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Norepinephrine in Neurodegeneration: A Coerulean Target | OMICS International
ISSN: 2161-0460
Journal of Alzheimers Disease & Parkinsonism

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Norepinephrine in Neurodegeneration: A Coerulean Target

Elena M Vazey1, Vanessa K Hinson2,3, Ann-Charlotte Granholm1, Mark A Eckert4 and Gary Aston-Jones1*

1Department of Neurosciences - Research, Medical University of South Carolina, Charleston, SC, USA

2Department of Neurosciences - Neurology, Medical University of South Carolina, Charleston, SC, USA

3Ralph H Johnson VA Medical Center, Charleston, SC, USA

4Department of Otolaryngology, Medical University of South Carolina, Charelston, SC, USA

Corresponding Author:
Gary Aston-Jones
Department of Neurosciences
Medical University of South Carolina
173 Ashley Avenue, BSB 403, Charleston
SC, 29425, USA

Received date: April 21, 2012; Accepted date: April 23, 2012; Published date: April 25, 2012

Citation: Vazey EM, Hinson VK, Granholm AC, Eckert MA, Jones GA (2012) Norepinephrine in Neurodegeneration: A Coerulean Target. J Alzheimers Dis Parkinsonism 2:e114. doi:10.4172/2161-0460.1000e114

Copyright: © 2012 Vazey EM, et al. This is an open-access article distributed under the terms of the Creative Commons Attribution License, which permits unrestricted use, distribution, and reproduction in any medium, provided the original author and source are credited.

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Alzheimer’s (AD) and Parkinson’s (PD) diseases are the two most common neurodegenerative disorders in older adults. Currently over 6 million Americans have been diagnosed with AD or PD, and this incidence is expected to increase dramatically in the near future [1,2]. Many recent advances in medicine have increased lifespan, and consequently an aging population has contributed to the burgeoning load of persons suffering from AD and PD. Both disorders are in the top 15 leading causes of death in the United States [3], and have no effective cures nor treatments that alter their progression. Since clinical diagnosis often occurs many years after the onset of neurodegeneration, early detection of neuropathological features and potentially overlooked prodromal symptoms may benefit future treatment strategies.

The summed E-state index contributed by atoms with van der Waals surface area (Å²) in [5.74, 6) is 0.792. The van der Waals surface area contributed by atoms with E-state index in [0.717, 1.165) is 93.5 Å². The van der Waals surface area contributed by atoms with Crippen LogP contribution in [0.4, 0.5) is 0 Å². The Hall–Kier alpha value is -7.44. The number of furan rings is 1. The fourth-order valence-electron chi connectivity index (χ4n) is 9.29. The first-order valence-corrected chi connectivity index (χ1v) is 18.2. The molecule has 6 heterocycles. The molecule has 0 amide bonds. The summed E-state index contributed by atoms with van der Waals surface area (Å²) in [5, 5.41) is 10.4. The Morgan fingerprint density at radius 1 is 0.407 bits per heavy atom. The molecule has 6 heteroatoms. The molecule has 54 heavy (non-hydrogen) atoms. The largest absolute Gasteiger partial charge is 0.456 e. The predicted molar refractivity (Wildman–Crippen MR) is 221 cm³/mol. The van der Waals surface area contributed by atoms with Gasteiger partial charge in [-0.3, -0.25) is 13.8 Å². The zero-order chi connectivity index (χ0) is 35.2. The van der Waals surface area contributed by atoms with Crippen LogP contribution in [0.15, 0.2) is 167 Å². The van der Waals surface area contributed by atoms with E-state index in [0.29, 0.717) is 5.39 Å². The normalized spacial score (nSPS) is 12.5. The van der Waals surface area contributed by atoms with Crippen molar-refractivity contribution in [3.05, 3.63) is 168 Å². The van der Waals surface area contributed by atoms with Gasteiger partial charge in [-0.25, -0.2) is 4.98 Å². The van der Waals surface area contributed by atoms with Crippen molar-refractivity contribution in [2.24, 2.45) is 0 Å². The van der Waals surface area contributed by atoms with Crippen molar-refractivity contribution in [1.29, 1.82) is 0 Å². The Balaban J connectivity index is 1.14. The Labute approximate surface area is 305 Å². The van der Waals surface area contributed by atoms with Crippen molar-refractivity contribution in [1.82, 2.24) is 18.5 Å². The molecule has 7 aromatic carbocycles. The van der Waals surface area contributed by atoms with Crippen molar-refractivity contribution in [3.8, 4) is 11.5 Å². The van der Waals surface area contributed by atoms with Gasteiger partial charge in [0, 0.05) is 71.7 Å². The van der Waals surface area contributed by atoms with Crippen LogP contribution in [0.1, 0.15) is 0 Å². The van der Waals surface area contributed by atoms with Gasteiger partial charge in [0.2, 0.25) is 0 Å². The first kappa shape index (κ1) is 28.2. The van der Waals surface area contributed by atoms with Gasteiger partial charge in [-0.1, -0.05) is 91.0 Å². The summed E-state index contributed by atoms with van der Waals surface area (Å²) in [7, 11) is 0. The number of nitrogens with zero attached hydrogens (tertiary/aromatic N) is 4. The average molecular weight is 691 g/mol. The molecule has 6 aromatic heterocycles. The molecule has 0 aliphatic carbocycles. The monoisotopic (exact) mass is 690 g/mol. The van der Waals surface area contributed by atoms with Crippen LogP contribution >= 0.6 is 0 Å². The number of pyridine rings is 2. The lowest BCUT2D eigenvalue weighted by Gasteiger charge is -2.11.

AD and PD patients both exhibit pathology and loss of locus coeruleus (LC) norepinephrine (NE) neurons prior to current clinical diagnostic criteria [4,5]. Novel assays or biomarkers could be used as early identifiers and directives for early treatments in AD or PD. This will be important for applying treatments that could reduce symptoms, increase productive lifespan, and alter disease progression. Below we briefly highlight evidence for the brain nucleus LC as a candidate early biomarker for these neurodegenerative disorders. We also point to certain functions of the LC-NE system primarily in the cognitive domain, as early intervention targets for both AD and PD treatments.

LC is the sole source of NE throughout cerebral cortex. These neurons project to parietal, temporal and frontal lobes [6,7], all of which are areas prominently involved in cognitive functions and susceptible to pathology in neurodegenerative disorders. Within the CNS, there is a caudorostral progression of degeneration in both AD and PD; pathology and loss of LC-NE neurons occurs very early (e.g., preceding loss of dopamine neurons in PD) [5,8,9]. Patients with AD and PD show depleted cortical NE [10,11]. Compensatory responses to LC loss by residual NE neurons or alterations in NE receptor expression in target regions may also disrupt network functions modulated by NE and affect behavior. NE has well known neuromodulatory effects in cortical targets, loss of which may disrupt network functions in relatively intact circuits and increase susceptibility of target neural populations to subsequent insult.

LC-NE neurons innervate both substantia nigra dopamine (DA) neurons and nucleus basalis (nbM) cholinergic (Ach) populations, which are critically susceptible to neurodegeneration in PD and AD, respectively [12]. The loss of excitatory NE input to nbM ACh and ventral tegmental area DA neurons by LC-NE projections may contribute to decreased cortical Ach and DA levels in these disorders [11,13-15]. In animal models of PD, loss of NE-LC innervation increases toxic injury and substantia nigra DA neuron cell death [16]. In addition, NE loss may exacerbate effects of DA loss, e.g., LC-NE lesions increase motor dysfunction and dyskinesias in models of PD [17]. Finally, in animal models of AD, LC loss exacerbates amyloid load, cholinergic cell loss, and memory impairment, whereas supplementing NE levels modulates neuroinflammatory processes to reduce amyloid load, presumably by altering expression of pro-inflammatory cytokines regulated by adrenergic receptors on microglial cells [18-20]. In humans LC-NE pathology is posited to begin many years, if not decades, before clinical diagnosis. LC degeneration in AD and PD is present in prodromal phases and during early symptoms [5,21], making identification of LC loss an attractive potential early biomarker for diagnosis, monitoring and interventional strategies. LC-NE degeneration may contribute to many features common to these disorders including mood, sleep and cognitive dysfunction seen early in AD and PD [4,22,23].